This week, the Azelle Rodney Inquiry heard from the police officer, known only as E7, who had shot 24-year-old Azelle six times, (including twice in the head), as he sat in the back of a car in Edgware, north London in April 2005.
Echo 7/E7, now retired, told the inquiry that he had also killed two others in the ‘80s (Channel 4 News revealed they were killed in an ambush of armed robbers in Plumstead). E7 also served in the notorious Special Patrol Group (which was implicated in the death of Blair Peach at an anti-racist demonstration in Southall in 1979). He has also killed a dog in the line of duty and was arrested in December 2000 after a fight at a London nightclub for which he received a written warning. While giving evidence, the officer sounded as if he was a little overcome. At this, Susan Alexander, Azelle’s mother called out ‘How many more lies are you going to tell’, and walked out of the inquiry.
The family of Azelle Rodney have had to wait for over seven years to hear from the police officers involved in his death. The coroner was unable to proceed with a full inquest after police refused to reveal all of their evidence, as large portions of the police officers’ statements had been crossed out under the Regulation of Investigatory Powers Act (RIPA) 2000, which covers information obtained from covert surveillance devices such as telephone taps or bugs.
After much legal wrangling, the government came up with the ‘solution’ of an inquiry before a retired judge ‘To ascertain by inquiring how, where and in what circumstances Azelle Rodney came by his death on 30 April 2005 and then to make any such recommendations as may seem appropriate.’ Certain witnesses have been granted anonymity and the public is not allowed into the court when they give evidence. So when E7 was giving evidence, the public and media were seated in an annex watching lawyers on TV screens and only able to hear, not see, E7.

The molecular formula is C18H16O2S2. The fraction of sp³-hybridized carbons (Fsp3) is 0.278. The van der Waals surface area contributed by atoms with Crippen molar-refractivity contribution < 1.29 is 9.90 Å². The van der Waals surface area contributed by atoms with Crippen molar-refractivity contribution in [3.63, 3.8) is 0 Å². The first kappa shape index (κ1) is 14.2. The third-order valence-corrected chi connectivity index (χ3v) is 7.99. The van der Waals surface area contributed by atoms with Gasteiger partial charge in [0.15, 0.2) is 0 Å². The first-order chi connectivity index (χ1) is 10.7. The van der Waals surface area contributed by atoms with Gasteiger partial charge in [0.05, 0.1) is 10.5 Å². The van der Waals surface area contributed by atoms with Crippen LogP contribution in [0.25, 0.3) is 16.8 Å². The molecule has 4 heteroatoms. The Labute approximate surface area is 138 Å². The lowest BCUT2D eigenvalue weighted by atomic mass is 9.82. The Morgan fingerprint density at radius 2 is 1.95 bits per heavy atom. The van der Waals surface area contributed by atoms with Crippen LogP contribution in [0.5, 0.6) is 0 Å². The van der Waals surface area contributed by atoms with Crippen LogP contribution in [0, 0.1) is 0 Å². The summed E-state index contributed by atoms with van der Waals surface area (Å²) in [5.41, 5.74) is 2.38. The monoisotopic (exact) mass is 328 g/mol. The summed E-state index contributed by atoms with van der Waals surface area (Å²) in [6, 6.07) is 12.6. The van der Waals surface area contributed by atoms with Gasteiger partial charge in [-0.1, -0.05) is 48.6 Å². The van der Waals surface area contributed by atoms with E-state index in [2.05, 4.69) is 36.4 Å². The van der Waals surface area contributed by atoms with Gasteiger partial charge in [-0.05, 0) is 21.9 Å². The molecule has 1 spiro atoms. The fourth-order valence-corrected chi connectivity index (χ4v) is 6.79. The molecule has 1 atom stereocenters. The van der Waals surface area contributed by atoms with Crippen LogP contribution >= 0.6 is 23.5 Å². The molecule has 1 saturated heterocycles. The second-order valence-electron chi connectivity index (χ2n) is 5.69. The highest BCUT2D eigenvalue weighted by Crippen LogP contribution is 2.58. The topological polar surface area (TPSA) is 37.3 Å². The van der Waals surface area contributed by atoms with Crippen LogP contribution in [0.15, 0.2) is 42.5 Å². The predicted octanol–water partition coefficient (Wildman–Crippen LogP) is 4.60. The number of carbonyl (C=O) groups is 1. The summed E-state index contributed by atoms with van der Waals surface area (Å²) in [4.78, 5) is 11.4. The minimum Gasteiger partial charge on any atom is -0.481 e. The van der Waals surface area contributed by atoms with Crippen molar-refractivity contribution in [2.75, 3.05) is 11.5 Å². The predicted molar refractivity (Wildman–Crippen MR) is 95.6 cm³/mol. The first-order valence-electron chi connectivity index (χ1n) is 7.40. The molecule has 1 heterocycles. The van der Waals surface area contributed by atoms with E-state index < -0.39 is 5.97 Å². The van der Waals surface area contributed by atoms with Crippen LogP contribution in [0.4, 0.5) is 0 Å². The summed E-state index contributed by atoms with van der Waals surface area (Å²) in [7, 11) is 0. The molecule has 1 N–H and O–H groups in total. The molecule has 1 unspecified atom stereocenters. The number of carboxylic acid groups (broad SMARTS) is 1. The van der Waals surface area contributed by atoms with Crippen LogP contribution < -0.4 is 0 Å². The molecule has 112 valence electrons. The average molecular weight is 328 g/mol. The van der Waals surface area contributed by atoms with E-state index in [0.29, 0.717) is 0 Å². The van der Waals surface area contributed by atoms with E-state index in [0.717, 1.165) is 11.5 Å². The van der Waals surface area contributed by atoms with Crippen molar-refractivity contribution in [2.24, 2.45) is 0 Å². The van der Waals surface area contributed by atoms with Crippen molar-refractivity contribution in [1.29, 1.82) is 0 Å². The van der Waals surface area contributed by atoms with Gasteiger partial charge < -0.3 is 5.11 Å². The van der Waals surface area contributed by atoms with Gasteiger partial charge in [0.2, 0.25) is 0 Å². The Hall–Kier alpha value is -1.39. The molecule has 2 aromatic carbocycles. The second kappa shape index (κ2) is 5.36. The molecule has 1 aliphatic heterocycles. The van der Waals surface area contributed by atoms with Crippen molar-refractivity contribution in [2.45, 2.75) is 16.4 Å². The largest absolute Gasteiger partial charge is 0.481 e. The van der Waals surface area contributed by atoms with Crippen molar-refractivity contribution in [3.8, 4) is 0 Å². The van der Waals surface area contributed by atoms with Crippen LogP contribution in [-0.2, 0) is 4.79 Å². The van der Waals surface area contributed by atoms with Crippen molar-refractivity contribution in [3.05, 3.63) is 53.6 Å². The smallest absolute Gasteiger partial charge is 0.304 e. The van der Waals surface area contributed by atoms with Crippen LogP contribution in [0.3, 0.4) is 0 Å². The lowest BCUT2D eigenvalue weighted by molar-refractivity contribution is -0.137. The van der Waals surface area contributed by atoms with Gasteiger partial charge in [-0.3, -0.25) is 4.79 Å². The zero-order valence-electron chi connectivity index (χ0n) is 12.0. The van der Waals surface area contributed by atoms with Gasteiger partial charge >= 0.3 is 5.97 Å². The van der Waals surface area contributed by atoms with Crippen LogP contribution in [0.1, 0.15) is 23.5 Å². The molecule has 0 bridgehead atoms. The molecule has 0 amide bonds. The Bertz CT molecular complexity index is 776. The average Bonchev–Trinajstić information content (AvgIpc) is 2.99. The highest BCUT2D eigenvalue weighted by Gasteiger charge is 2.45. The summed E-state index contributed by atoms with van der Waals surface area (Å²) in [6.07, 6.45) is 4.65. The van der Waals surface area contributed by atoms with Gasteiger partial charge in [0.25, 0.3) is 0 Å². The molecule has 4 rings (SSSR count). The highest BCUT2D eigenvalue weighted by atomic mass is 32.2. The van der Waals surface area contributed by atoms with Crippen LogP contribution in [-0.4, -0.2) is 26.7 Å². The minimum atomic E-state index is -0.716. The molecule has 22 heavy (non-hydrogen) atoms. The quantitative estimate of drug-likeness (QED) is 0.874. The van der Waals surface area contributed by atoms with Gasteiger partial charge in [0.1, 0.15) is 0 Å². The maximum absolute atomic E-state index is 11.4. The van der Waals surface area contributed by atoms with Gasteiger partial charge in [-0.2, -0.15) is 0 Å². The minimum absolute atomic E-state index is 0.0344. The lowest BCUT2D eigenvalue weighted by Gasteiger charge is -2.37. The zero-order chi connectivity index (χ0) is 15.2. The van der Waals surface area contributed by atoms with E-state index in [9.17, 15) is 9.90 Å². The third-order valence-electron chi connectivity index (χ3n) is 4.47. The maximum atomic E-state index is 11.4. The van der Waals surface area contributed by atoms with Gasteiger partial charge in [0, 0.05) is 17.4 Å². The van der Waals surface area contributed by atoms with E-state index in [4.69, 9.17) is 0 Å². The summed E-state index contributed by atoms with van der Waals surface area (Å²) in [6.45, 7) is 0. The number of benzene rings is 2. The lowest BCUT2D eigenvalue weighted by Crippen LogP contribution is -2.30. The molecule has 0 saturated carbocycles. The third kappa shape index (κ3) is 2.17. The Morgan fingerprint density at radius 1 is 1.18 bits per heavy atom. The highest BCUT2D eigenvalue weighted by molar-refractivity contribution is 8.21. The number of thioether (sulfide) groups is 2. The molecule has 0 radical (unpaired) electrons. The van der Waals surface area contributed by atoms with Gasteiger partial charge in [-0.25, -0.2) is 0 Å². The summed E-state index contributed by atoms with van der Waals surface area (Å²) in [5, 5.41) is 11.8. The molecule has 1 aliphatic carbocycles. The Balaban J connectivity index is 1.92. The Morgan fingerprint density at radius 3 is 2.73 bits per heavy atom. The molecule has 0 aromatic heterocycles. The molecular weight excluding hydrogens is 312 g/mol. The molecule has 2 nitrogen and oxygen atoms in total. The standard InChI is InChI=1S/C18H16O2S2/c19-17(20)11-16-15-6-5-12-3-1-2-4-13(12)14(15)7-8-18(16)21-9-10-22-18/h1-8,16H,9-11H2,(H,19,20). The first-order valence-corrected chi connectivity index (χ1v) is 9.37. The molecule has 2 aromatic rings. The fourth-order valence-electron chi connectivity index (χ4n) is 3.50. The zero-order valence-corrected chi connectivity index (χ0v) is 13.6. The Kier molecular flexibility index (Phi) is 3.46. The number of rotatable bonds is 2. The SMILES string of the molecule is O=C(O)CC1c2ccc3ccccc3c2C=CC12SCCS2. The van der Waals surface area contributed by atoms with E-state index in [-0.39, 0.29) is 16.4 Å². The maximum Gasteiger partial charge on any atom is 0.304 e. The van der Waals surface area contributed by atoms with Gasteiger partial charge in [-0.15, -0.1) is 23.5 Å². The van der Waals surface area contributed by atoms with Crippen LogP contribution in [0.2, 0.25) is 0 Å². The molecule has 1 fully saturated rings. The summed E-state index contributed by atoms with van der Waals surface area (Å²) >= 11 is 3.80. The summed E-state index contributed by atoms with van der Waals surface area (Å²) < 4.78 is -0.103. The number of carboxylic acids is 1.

The inquiry has already run into problems, with the Met police, going to the High Court for a judicial review of the decision by the chairman, Sir Christopher Holland, to allow members of the legal team for Mr Rodney’s mother, Susan Alexander, to see the aerial video footage of the two hours prior to the shooting. The police were overruled.
The inquiry, which commenced in September and is due to go on at least until Christmas, is open to the public, Monday-Thursday and family of Azelle Rodney are actively encouraging people to attend. The hearings are taking place in Court 80 at the Principal Registry of the Family Division, First Avenue House, 42-49 High Holborn, London WC1V 6NP.
Channel 4 News report: ‘Azelle Rodney accused had shot dead two others‘
Read an IRR News story: ‘Dangers of secret inquests‘
INQUEST briefing on Azelle Rodney (pdf file, 276kb)